Album Reviews

The Waeve – The Waeve

(Transgressive) UK release date: 3 February 2023

Graham Coxon and Rose Elinor Dougall’s new project is languid, hypnotic, meditative… and full of saxophone

The Waeve - The Waeve This year is shaping up to be a very busy one for the various members of Blur. As well as the much anticipated reunion shows in the summer, Damon Albarn has a new Gorillaz album coming out, while Dave Rowntree has just released his first solo album as well as performing incidental music for a range of TV shows. And Alex James is probably making some cheese somewhere.

It’s Graham Coxon though who’s taking arguably the most interesting solo steps. The Waeve is his new project, a collaboration with his partner Rose Elinor Dougall, one time Pipette and now solo artist in her own right. For anyone familiar with Coxon’s usual punky squall, or Dougall’s more polished indie-pop, the results may be surprising.

There’s a LOT of saxophone, for one thing. It’s an instrument that Coxon has long been proficient at (he played sax on early Sleeper single Vegas, for example), and it’s one of The Waeve’s defining features. And considering they have very different vocal styles, Coxon and Dougall’s voices blend well together. One of the album’s most dramatic points comes on the opening track Can I Call You where her croon gives way to his anguished exclamation “I’m tired of being in love, I’m sick of being in pain”. It’s quite the way to open the record.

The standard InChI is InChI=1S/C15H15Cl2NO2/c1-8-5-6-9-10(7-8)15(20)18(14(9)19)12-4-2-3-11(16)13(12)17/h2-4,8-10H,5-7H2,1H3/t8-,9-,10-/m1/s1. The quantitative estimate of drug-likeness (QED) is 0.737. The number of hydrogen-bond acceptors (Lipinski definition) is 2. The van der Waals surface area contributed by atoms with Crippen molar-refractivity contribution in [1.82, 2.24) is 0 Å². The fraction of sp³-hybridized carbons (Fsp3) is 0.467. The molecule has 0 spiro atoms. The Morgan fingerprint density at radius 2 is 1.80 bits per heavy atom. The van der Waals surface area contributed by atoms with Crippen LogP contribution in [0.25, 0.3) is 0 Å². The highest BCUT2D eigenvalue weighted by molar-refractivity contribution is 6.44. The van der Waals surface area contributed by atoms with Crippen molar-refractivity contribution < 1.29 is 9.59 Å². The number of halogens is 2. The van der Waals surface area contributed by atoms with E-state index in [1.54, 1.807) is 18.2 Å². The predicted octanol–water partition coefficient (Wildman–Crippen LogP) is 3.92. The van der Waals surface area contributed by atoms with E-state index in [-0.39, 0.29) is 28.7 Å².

Elsewhere, the results are surprisingly quite languid. Several tracks top the six-minute mark, with the album’s centrepiece becoming quite the epic – it sways softly, with big string sections and Coxon’s saxophone barking away, with Dougall’s voice sounding ever more impressive as the song goes on. Over And Over sounds almost slinky as it slowly unfolds over its six minutes, and it’s one of the tracks where Coxon’s saxophone works really well.

Coxon and Dougall do mix things up a bit as well though. Someone Up There is two and a half minutes of knockabout punk, and Kill Me Again has a majestic strut to it. Generally though, the pace is measured and deliberate – sometimes, this doesn’t work quite as well, such as All Along, whose doomy folk starts to sound a bit drawn out over five and a half minutes.

Often though, the effect can be surprisingly hypnotic. Undine, the longest track on the album, has a gorgeous string arrangement, with plenty of lyrical imagery involving the sea and the shore. It’s reminiscent of Richard Hawley‘s more long-form moments on Truelove’s Gutter, and Coxon has never sounded more fragile when singing lines like “oh love, you’re hard to leave”. He’s never been the most technical of singers, but his naturalistic approach can be incredibly affecting.

The album comes to an end on two big ballads – Alone And Free is stunning, a beautifully arranged ode to being single, while You’re All I Want To Know has the opposite sentiments, which sounds like the last dance on the last night on Earth, as saxophone, guitar and strings all collide to end the record on a high note.

This isn’t the Coxon of Coffee & TV or Freaking Out, nor indeed the Dougall you may remember from the perfect girl-band pop of Pull Shapes. Instead, it’s a mediative, often beautiful record that often has the capacity to surprise and delight. Just be sure you like saxophones.

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The Waeve – The Waeve